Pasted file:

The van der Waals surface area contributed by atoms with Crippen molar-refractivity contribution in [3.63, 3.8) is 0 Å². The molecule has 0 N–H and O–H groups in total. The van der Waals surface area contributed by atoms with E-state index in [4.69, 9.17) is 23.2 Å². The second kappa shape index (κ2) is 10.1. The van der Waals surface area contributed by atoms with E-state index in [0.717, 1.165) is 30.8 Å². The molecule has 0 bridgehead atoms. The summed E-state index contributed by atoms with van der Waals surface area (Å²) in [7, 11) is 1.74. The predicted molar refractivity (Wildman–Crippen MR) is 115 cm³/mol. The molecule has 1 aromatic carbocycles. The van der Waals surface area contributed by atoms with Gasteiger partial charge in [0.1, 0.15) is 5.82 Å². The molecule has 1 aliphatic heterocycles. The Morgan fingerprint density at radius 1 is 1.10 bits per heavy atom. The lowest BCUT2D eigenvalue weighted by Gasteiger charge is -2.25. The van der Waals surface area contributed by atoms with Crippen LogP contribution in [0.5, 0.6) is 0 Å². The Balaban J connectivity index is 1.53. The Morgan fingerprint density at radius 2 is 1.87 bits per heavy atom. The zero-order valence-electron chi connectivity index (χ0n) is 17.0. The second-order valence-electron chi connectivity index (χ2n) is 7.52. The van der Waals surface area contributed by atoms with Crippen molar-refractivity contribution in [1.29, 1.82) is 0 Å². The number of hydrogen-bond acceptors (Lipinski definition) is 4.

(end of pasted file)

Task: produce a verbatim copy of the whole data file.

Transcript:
The van der Waals surface area contributed by atoms with Crippen molar-refractivity contribution in [3.63, 3.8) is 0 Å². The molecule has 0 N–H and O–H groups in total. The van der Waals surface area contributed by atoms with E-state index in [4.69, 9.17) is 23.2 Å². The second kappa shape index (κ2) is 10.1. The van der Waals surface area contributed by atoms with E-state index in [0.717, 1.165) is 30.8 Å². The molecule has 0 bridgehead atoms. The summed E-state index contributed by atoms with van der Waals surface area (Å²) in [7, 11) is 1.74. The predicted molar refractivity (Wildman–Crippen MR) is 115 cm³/mol. The molecule has 1 aromatic carbocycles. The van der Waals surface area contributed by atoms with Gasteiger partial charge in [0.1, 0.15) is 5.82 Å². The molecule has 1 aliphatic heterocycles. The Morgan fingerprint density at radius 1 is 1.10 bits per heavy atom. The lowest BCUT2D eigenvalue weighted by Gasteiger charge is -2.25. The van der Waals surface area contributed by atoms with Crippen LogP contribution in [0.5, 0.6) is 0 Å². The Balaban J connectivity index is 1.53. The Morgan fingerprint density at radius 2 is 1.87 bits per heavy atom. The zero-order valence-electron chi connectivity index (χ0n) is 17.0. The second-order valence-electron chi connectivity index (χ2n) is 7.52. The van der Waals surface area contributed by atoms with Crippen molar-refractivity contribution in [1.29, 1.82) is 0 Å². The number of hydrogen-bond acceptors (Lipinski definition) is 4.